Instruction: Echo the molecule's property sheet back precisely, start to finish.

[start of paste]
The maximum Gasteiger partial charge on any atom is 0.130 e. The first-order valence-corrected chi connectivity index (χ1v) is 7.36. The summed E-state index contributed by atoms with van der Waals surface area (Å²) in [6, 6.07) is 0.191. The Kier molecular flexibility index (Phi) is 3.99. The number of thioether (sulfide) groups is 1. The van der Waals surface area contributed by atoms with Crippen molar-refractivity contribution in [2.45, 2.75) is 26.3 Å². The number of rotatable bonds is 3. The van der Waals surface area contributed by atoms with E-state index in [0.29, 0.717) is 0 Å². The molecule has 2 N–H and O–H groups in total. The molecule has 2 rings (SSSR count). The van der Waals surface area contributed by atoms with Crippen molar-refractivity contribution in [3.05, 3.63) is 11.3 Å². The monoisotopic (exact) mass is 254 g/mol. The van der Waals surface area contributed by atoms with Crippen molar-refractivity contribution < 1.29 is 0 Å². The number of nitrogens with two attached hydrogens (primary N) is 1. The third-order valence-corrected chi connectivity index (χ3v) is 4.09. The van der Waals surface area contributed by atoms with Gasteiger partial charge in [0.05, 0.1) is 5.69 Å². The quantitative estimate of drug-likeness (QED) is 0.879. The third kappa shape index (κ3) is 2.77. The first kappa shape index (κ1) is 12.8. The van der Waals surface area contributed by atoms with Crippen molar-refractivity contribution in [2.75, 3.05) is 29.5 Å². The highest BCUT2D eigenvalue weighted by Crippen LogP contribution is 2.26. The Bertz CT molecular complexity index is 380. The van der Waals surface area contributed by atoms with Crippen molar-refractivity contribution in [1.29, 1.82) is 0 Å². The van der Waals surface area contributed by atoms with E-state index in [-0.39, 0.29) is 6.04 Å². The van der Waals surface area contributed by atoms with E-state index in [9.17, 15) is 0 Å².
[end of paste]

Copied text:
The maximum Gasteiger partial charge on any atom is 0.130 e. The first-order valence-corrected chi connectivity index (χ1v) is 7.36. The summed E-state index contributed by atoms with van der Waals surface area (Å²) in [6, 6.07) is 0.191. The Kier molecular flexibility index (Phi) is 3.99. The number of thioether (sulfide) groups is 1. The van der Waals surface area contributed by atoms with Crippen molar-refractivity contribution in [2.45, 2.75) is 26.3 Å². The number of rotatable bonds is 3. The van der Waals surface area contributed by atoms with E-state index in [0.29, 0.717) is 0 Å². The molecule has 2 N–H and O–H groups in total. The molecule has 2 rings (SSSR count). The van der Waals surface area contributed by atoms with Crippen molar-refractivity contribution in [3.05, 3.63) is 11.3 Å². The monoisotopic (exact) mass is 254 g/mol. The van der Waals surface area contributed by atoms with Crippen molar-refractivity contribution < 1.29 is 0 Å². The number of nitrogens with two attached hydrogens (primary N) is 1. The third-order valence-corrected chi connectivity index (χ3v) is 4.09. The van der Waals surface area contributed by atoms with Gasteiger partial charge in [0.05, 0.1) is 5.69 Å². The quantitative estimate of drug-likeness (QED) is 0.879. The third kappa shape index (κ3) is 2.77. The first kappa shape index (κ1) is 12.8. The van der Waals surface area contributed by atoms with Crippen molar-refractivity contribution in [2.75, 3.05) is 29.5 Å². The highest BCUT2D eigenvalue weighted by Crippen LogP contribution is 2.26. The Bertz CT molecular complexity index is 380. The van der Waals surface area contributed by atoms with Crippen molar-refractivity contribution in [1.29, 1.82) is 0 Å². The van der Waals surface area contributed by atoms with E-state index in [-0.39, 0.29) is 6.04 Å². The van der Waals surface area contributed by atoms with E-state index in [9.17, 15) is 0 Å².